Emanate (v.) to emit Happiness emanates from the loving home.
Embarkation (v.) to engage or invest in The embarkation into self-employment was a new start for the woman.
Embellish (v.) to improve by adding details Adding beads to a garment will embellish it.
Eminence (n.) a lofty place; superiority After toiling in the shadows for years, at last she achieved eminence. The eminence of the institution can be seen in the impact of its research.
Emollient (adj.) softening or soothing to the skin; having power to soften or relax living tissues When hands become dry, it may be necessary to soothe them with an emollient lotion.
Emulate (v.) to try to equal or excel The neophyte teacher was hoping to emulate her mentor.
Enamored (adj.) filled with love and desire The young couple are enamored with each other.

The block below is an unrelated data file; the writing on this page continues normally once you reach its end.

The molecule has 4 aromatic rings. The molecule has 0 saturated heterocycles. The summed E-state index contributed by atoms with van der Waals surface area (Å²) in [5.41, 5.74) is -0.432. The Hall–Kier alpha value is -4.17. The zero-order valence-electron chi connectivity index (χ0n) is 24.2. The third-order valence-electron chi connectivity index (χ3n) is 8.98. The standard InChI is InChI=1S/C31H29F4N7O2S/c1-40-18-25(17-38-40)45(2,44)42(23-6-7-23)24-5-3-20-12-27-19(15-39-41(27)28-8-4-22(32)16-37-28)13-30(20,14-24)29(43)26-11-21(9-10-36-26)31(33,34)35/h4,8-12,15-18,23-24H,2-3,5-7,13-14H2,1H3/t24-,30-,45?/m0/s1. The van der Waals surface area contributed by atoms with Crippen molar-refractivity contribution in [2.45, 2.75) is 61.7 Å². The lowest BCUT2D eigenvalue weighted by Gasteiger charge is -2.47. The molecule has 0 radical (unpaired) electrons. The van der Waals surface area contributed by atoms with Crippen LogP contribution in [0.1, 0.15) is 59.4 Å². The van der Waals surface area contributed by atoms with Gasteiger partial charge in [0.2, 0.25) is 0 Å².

Encomium (n.) formal expression of high praise The sitcom actress gave her co-stars a long encomium as she accepted her Emmy.
Encroach (v.) to trespass or intrude It is unlawful to encroach on another's private property.
Encumber (v.) to hold back; to hinder; to burden, load down The review of the ethic's committee encumbered the deal from being finalized. A brace will encumber the girl's movement.
Endemic (adj.) native to a particular area; constantly present in a particular country or locality The endemic fauna was of great interest to the anthropologist. A fast-paced style is endemic to those who live in New York City.
Endorse (v.) support; to approve of; recommend The entire community endorsed the politician who promised lower taxes and a better school system.